Hi, we’re Amanda Ellsworth, Senior Product Marketing Manager at Workiva, and Ernest Anunciacion, Senior Director of Product Marketing at Workiva, and we’re super excited to chat with you today about something that we are very passionate about: Go-to-Market (GTM) strategy.
First off, we're going to define what a GTM strategy is, and then we want to give you some tangible best practices that you can take back to your organization.
The areas that we'll focus on are effective product launches, leveraging data (one of our favorite things), a persona-based approach to messaging, and finally, the soft skills that drive GTM strategy.
In this article we’ll focus on:
- What Go-to-Market strategy is
- Go-to-Market launch best practices
- The intricacies of Go-to-Market
- Why the data doesn’t lie
- How to nail the persona-based approach
- How to build a persona kit
What is a Go-to-Market strategy?
Go-to-Market strategy has a ton of different definitions. Thankfully, PMA is here to help us level set:
Go-to-Market strategy is a plan which details how a company can promote a product to gain the interest of customers and gain a competitive advantage over other companies in their market.
Essentially, it's the way that we talk about our products and services, our value proposition, and – crucially – what differentiates us from our competitors.
Unless you're in an arbitrage situation where there's no other product that does what yours does, it's very important to nail that differentiation down and nail it down in a way that resonates with the market you’re going after.
Another core part of that definition is the word plan. It's one thing to have your Go-to-Market strategy, but how are you going to achieve that strategy’s goals?
Think about the company you work for. It more than likely has a mission statement, maybe it has some values, and it most definitely should have some strategic objectives, but for them to have any meaning, you have to think about how you’re going to achieve all of those things.
Not to get all Simon Sinek on you right now, but the Go-to-Market strategy is all about the why. Why do you do what you do? Why do you exist? And then it’s about the what. What do you do that's different from the rest of the market?
Now, you might be wondering about the web we mentioned in the title. Well, we’re not talking about the world wide web. When friends and family ask, “What do you do in product marketing?” our go-to analogy is that we are the spider in the middle of a complicated web. There's no part of the organization that we don't touch.
We're working with marketing to drive demand generation in the campaigns they’re going to run.
We work with our pre-sales engineers; they’re responsible for our product demos, so we want to make sure the messages and frameworks we put together are woven into their talk track when they're showing our prospects and customers our awesome products.
Now, when you’re working with all these teams, it can feel like you’re being stretched in all directions.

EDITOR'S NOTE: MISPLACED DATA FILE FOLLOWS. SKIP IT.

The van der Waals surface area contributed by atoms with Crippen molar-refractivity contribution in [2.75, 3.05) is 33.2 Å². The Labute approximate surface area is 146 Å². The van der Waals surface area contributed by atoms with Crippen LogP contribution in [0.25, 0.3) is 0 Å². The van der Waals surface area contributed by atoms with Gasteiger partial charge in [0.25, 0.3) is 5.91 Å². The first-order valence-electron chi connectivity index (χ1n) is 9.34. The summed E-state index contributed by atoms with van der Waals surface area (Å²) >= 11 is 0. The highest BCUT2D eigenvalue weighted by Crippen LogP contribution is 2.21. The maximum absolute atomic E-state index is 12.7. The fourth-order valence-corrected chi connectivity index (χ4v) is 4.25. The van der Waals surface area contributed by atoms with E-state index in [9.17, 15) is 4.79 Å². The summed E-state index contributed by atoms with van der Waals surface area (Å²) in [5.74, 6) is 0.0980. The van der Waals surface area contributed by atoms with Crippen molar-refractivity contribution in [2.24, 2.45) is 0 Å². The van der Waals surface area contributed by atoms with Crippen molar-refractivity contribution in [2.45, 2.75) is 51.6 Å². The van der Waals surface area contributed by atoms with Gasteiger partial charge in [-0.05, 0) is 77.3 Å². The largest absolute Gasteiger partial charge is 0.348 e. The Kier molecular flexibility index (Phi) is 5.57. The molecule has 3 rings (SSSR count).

If that sounds familiar to you, just know that you’re not alone. Navigating this web is one of the hardest parts of our job. This is where our best practices are really going to help you.
Go-to-Market launch best practices
Let's talk about launches, a key aspect of your Go-to-Market plan. Especially when you work for a tech company, it's really important to have a well-defined dev-to-launch process.
So, we work closely with our R&D team to define best practices for each phase of this process and look at how we can most effectively take our products and services to market. Now for a closer look at each of those phases.
Phase one: Why does this matter?
First and foremost, it all comes back down to that why. Why should the customer care about this? What value are they going to gain from this? We’ve got to be able to monetize that. It's one thing to keep customers happy, but how are we making money off of it?
Phase two: Prioritize it
The next thing is prioritization. And it's not just prioritization in terms of the product roadmap but in terms of business priorities. Are we looking to elevate our win rate? Are we looking to increase the number of bookings? Is it about customer satisfaction? We work with so many different parts of the business with so many conflicting priorities, but we need to make sure that everybody's on the same page.
Phase three: Make a plan and collaborate
Once we've gotten through those first two steps, it's all about the planning. Maybe you’ve heard of the six Ps.
For PG purposes, we'll keep it to the five Ps: proper planning prevents poor performance. You’ve got to put your game plan together and make sure that everybody's clear on their roles and responsibilities.
Phase four: Communicate often
Once you have that plan in place, it's about communication. Think about all those stakeholders in the web and remind yourself that over-communication is never a bad thing. The last thing we want is for any stakeholder in our Go-to-Market process to get an unpleasant surprise, so we’re constantly giving them updates.
By the way, communication can take many different shapes and forms, so we always encourage our team to leverage all the channels they can. We’re doing meetings and Zoom calls, sending email follow-ups, and hitting people up on Slack channels.
The important thing is to share your message consistently and keep everyone up to date on the status of your plan.